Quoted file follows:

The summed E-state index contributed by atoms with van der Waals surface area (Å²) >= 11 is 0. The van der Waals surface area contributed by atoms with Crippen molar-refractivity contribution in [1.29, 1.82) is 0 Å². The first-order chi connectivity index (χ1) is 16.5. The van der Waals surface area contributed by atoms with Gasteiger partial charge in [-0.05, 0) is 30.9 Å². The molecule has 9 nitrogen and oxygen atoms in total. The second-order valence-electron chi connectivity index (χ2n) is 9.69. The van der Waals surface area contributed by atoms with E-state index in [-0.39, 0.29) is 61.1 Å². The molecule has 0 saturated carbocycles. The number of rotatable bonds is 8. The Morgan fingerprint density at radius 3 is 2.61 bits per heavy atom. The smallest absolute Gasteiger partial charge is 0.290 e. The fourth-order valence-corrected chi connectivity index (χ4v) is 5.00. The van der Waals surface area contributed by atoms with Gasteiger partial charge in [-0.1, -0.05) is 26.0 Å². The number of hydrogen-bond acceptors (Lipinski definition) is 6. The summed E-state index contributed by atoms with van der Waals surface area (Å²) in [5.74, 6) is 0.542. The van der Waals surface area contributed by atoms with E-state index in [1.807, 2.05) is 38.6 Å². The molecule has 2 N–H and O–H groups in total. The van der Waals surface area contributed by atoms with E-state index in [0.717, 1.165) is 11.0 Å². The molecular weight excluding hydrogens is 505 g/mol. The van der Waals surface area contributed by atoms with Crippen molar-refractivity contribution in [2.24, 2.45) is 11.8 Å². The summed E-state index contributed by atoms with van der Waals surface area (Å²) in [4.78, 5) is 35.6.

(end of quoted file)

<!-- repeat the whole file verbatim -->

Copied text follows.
The summed E-state index contributed by atoms with van der Waals surface area (Å²) >= 11 is 0. The van der Waals surface area contributed by atoms with Crippen molar-refractivity contribution in [1.29, 1.82) is 0 Å². The first-order chi connectivity index (χ1) is 16.5. The van der Waals surface area contributed by atoms with Gasteiger partial charge in [-0.05, 0) is 30.9 Å². The molecule has 9 nitrogen and oxygen atoms in total. The second-order valence-electron chi connectivity index (χ2n) is 9.69. The van der Waals surface area contributed by atoms with E-state index in [-0.39, 0.29) is 61.1 Å². The molecule has 0 saturated carbocycles. The number of rotatable bonds is 8. The Morgan fingerprint density at radius 3 is 2.61 bits per heavy atom. The smallest absolute Gasteiger partial charge is 0.290 e. The fourth-order valence-corrected chi connectivity index (χ4v) is 5.00. The van der Waals surface area contributed by atoms with Gasteiger partial charge in [-0.1, -0.05) is 26.0 Å². The number of hydrogen-bond acceptors (Lipinski definition) is 6. The summed E-state index contributed by atoms with van der Waals surface area (Å²) in [5.74, 6) is 0.542. The van der Waals surface area contributed by atoms with E-state index in [1.807, 2.05) is 38.6 Å². The molecule has 2 N–H and O–H groups in total. The van der Waals surface area contributed by atoms with E-state index in [0.717, 1.165) is 11.0 Å². The molecular weight excluding hydrogens is 505 g/mol. The van der Waals surface area contributed by atoms with Crippen molar-refractivity contribution in [2.24, 2.45) is 11.8 Å². The summed E-state index contributed by atoms with van der Waals surface area (Å²) in [4.78, 5) is 35.6.